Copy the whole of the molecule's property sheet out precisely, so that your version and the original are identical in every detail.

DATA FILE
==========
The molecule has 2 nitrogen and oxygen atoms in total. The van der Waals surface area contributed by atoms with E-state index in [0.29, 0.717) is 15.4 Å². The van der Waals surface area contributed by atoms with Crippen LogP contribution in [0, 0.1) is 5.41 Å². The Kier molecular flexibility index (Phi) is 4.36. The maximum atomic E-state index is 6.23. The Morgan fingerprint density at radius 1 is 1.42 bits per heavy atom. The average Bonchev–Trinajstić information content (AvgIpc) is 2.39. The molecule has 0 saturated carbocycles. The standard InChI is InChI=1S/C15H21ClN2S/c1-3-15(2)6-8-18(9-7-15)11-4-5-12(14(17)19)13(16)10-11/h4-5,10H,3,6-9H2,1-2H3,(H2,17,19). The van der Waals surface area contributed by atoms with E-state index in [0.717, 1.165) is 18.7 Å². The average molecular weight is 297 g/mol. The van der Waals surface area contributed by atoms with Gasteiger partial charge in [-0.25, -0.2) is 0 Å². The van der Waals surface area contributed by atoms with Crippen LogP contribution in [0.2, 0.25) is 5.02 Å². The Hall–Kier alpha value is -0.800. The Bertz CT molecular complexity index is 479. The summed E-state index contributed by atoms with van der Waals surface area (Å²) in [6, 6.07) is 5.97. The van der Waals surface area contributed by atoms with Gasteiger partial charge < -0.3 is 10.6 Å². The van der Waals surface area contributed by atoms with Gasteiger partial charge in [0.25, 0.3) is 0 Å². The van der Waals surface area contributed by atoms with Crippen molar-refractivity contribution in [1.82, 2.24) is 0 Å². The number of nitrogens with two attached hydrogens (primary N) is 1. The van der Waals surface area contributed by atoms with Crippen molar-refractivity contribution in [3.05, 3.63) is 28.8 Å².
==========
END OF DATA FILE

The molecule has 2 nitrogen and oxygen atoms in total. The van der Waals surface area contributed by atoms with E-state index in [0.29, 0.717) is 15.4 Å². The van der Waals surface area contributed by atoms with Crippen LogP contribution in [0, 0.1) is 5.41 Å². The Kier molecular flexibility index (Phi) is 4.36. The maximum atomic E-state index is 6.23. The Morgan fingerprint density at radius 1 is 1.42 bits per heavy atom. The average Bonchev–Trinajstić information content (AvgIpc) is 2.39. The molecule has 0 saturated carbocycles. The standard InChI is InChI=1S/C15H21ClN2S/c1-3-15(2)6-8-18(9-7-15)11-4-5-12(14(17)19)13(16)10-11/h4-5,10H,3,6-9H2,1-2H3,(H2,17,19). The van der Waals surface area contributed by atoms with E-state index in [0.717, 1.165) is 18.7 Å². The average molecular weight is 297 g/mol. The van der Waals surface area contributed by atoms with Gasteiger partial charge in [-0.25, -0.2) is 0 Å². The van der Waals surface area contributed by atoms with Crippen LogP contribution in [0.2, 0.25) is 5.02 Å². The Hall–Kier alpha value is -0.800. The Bertz CT molecular complexity index is 479. The summed E-state index contributed by atoms with van der Waals surface area (Å²) in [6, 6.07) is 5.97. The van der Waals surface area contributed by atoms with Gasteiger partial charge < -0.3 is 10.6 Å². The van der Waals surface area contributed by atoms with Gasteiger partial charge in [0.25, 0.3) is 0 Å². The van der Waals surface area contributed by atoms with Crippen molar-refractivity contribution in [1.82, 2.24) is 0 Å². The number of nitrogens with two attached hydrogens (primary N) is 1. The van der Waals surface area contributed by atoms with Crippen molar-refractivity contribution in [3.05, 3.63) is 28.8 Å².